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Philadelphia Leadership Foundation

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In the early 1980’s a spirit of ecumenism and a commitment to practical engagement in the affairs of the city of Philadelphia had already taken root deep in the hearts of a core of  Christian men and women from all strains of the Philadelphia Christian community. Initially, a small group of like-minded Christians joined together to pray for the needs of their city. It was this commitment to each other and to the increasing needs of their urban area that pressed these leaders together. In time, the participants started seeking some formal venue for their efforts, some more organized means through which to impact their city.


Recognizing that the biggest impediment to effective work is a cramped vision these Christian leaders chose to commit themselves to invest in the leaders who are engaged in effective, Christ-centered solutions and to initiate change in under-served areas such as church division, neighborhood blight and educational short-comings. Therefore, in 1983 the Philadelphia Leadership Foundation (PLF) was born to serve as a vehicle through which the answers to these issue could be addressed.


PLF recognized that opportunities for service abound and were limited only by the boundaries of their own vision. As the years passed there was a new openness in the city to public/private partnerships and particularly for faith-based organizations. In time not only had the federal government been pursuing a new approach to solving old social ills, but local and state agencies were seeking the active collaboration of congregations and exploring ways to work together. PLF’s vision of empowering spiritual leaders for the transformation of the city has never been more timely.


PLF is committed to a set of values, which guide its work and are rooted in Jesus’ Kingdom mandate to serve and renew:


We value our city.  We are committed to both people and place. We seek the physical, social and spiritual renewal of both. Philadelphia is committed to be a place of relationship, opportunity, and grace for all.


We value the poor and vulnerable.  We see God’s unrelenting concern for the poor, widowed, migrant, sick, prison, homeless, and oppressed. We work in partnership to build opportunities and a better life for those who live at the margins.


We value leadership.  Philadelphia’s diverse leadership needs to be engaged. We value a Biblical view of leadership that seeks the welfare of others, uses everyone’s gifts, heals divisions, and accomplished the task.


We value the church.   The whole church in a city has tremendous resources to bring. We seek to unite the church and to connect its resources with those of other sectors to renew our city.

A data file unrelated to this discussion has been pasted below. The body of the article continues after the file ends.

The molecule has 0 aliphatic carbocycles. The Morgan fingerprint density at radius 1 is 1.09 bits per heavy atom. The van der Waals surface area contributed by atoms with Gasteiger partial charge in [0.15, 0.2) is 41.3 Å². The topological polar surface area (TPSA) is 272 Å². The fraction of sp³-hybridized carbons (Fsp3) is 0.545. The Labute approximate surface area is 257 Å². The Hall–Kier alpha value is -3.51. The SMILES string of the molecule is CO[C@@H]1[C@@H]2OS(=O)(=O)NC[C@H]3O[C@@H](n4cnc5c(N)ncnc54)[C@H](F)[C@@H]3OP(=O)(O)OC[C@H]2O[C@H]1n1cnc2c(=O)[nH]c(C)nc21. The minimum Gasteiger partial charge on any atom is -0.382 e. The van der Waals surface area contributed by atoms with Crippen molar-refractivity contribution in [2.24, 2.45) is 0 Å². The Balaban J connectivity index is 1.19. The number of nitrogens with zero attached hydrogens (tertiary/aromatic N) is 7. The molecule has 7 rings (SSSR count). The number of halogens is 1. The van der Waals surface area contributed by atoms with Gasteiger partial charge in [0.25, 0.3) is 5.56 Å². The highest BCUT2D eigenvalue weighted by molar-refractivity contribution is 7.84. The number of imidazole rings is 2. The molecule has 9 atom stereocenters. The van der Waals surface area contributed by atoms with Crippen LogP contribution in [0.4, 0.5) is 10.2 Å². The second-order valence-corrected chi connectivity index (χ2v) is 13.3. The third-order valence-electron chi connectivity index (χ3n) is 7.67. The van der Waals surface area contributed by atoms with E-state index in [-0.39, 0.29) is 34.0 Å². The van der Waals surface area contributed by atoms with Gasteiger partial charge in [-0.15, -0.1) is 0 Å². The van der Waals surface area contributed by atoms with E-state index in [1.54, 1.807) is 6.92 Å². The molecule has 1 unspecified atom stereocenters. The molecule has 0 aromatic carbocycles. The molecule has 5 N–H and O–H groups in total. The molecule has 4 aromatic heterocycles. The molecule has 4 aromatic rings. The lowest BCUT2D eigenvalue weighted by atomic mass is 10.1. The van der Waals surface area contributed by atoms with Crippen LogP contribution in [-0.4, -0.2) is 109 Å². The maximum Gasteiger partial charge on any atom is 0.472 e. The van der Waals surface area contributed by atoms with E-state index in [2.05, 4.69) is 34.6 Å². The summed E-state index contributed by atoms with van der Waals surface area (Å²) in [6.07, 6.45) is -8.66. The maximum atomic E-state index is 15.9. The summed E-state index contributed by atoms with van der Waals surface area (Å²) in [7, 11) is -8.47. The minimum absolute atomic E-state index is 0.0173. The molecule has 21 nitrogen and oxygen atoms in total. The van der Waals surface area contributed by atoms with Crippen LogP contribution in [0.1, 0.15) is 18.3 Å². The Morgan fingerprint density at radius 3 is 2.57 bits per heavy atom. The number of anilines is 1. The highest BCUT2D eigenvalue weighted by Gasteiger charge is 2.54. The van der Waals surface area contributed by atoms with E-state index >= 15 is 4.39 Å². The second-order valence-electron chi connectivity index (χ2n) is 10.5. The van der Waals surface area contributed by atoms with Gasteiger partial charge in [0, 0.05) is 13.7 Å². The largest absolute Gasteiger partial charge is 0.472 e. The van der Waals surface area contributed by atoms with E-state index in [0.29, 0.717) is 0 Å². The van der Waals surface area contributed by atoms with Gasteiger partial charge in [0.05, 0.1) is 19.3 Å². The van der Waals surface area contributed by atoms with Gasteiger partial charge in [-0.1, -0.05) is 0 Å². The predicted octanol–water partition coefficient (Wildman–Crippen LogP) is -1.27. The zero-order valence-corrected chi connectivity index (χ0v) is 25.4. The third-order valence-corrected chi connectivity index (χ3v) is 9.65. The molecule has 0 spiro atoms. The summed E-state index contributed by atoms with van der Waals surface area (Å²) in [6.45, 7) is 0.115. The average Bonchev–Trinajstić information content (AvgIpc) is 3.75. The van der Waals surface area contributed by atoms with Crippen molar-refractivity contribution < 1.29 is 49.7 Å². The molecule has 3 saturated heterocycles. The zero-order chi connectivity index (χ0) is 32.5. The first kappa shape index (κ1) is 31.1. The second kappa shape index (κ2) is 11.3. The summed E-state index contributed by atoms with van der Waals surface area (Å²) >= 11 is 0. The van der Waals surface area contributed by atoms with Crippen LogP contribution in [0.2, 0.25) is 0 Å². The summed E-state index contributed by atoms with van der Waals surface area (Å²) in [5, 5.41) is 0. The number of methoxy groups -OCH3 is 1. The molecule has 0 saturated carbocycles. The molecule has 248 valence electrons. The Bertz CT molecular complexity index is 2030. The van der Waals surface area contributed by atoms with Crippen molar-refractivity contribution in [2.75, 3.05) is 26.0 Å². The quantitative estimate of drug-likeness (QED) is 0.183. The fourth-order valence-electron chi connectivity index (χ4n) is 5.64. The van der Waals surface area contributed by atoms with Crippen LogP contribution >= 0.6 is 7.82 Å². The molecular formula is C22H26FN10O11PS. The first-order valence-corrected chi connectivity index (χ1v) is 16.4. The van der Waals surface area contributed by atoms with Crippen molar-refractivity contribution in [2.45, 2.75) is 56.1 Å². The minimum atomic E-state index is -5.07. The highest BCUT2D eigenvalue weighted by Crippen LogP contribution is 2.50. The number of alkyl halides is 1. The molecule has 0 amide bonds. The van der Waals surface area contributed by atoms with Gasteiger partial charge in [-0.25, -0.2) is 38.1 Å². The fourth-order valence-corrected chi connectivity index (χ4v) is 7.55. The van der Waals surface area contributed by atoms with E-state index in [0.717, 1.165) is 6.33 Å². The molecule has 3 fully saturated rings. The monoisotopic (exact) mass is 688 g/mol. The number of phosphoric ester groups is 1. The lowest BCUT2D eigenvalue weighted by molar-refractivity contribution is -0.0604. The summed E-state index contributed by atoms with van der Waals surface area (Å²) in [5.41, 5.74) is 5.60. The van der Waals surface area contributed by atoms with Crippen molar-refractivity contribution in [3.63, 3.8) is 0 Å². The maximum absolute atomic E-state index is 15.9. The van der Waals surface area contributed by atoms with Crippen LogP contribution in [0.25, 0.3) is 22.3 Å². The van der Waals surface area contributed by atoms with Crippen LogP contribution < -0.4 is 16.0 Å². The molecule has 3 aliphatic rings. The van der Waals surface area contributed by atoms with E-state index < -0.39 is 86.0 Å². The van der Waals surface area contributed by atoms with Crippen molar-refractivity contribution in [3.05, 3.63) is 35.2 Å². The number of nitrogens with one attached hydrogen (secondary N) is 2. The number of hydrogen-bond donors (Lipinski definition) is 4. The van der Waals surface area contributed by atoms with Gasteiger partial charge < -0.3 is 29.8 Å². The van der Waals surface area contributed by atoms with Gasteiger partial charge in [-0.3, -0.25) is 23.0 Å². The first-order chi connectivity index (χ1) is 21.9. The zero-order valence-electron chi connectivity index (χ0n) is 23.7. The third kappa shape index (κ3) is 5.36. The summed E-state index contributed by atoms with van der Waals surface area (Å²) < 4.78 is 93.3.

We value empowerment.   Our work should not patronize, but free and empower.


We value reconciliation.   This work requires listening, respect, the tearing down of barriers, and united work for the welfare of the city.


We value risk.   Creativity, innovation, and courage are always required.


PLF has always had as its purpose to “Connect leaders, Change lives. Transform cities”. It is the purpose of PLF to connect leaders, from all walks of life to tackle a city’s most pressing problems affecting the poor and vulnerable. PLF seeks to unite people, resources, and know-how from faith groups, business, government and neighborhoods to change lives and transform cities. The words of Peter Drucker ring clear:


“The only institution capable of re-civilizing our broken cities is the church. Our task is to build the capacity of the church to function as one seamless partner alongside other sectors in the task of civil renewal.”


PLF has followed through on its commitment to impact Philadelphia through its various projects:




Vision:  The Philadelphia Urban Coalition is a spirit-led community:

  • To encounter God …
  • To build & strengthen relationships
  • To bring healing & cross-cultural reconciliation
  • To empower leaders to impact the city & beyond.


The Philadelphia Urban Coalition is a dynamic monthly dialogue and prayer gathering convened by PLF for pastors and organization leaders in the Greater Philadelphia region. It is a diverse group of men and women from a variety of denominational backgrounds and differing communities, but who all share a love for the city and a desire to serve God in a way that transforms, both their own lives and the urban context around them.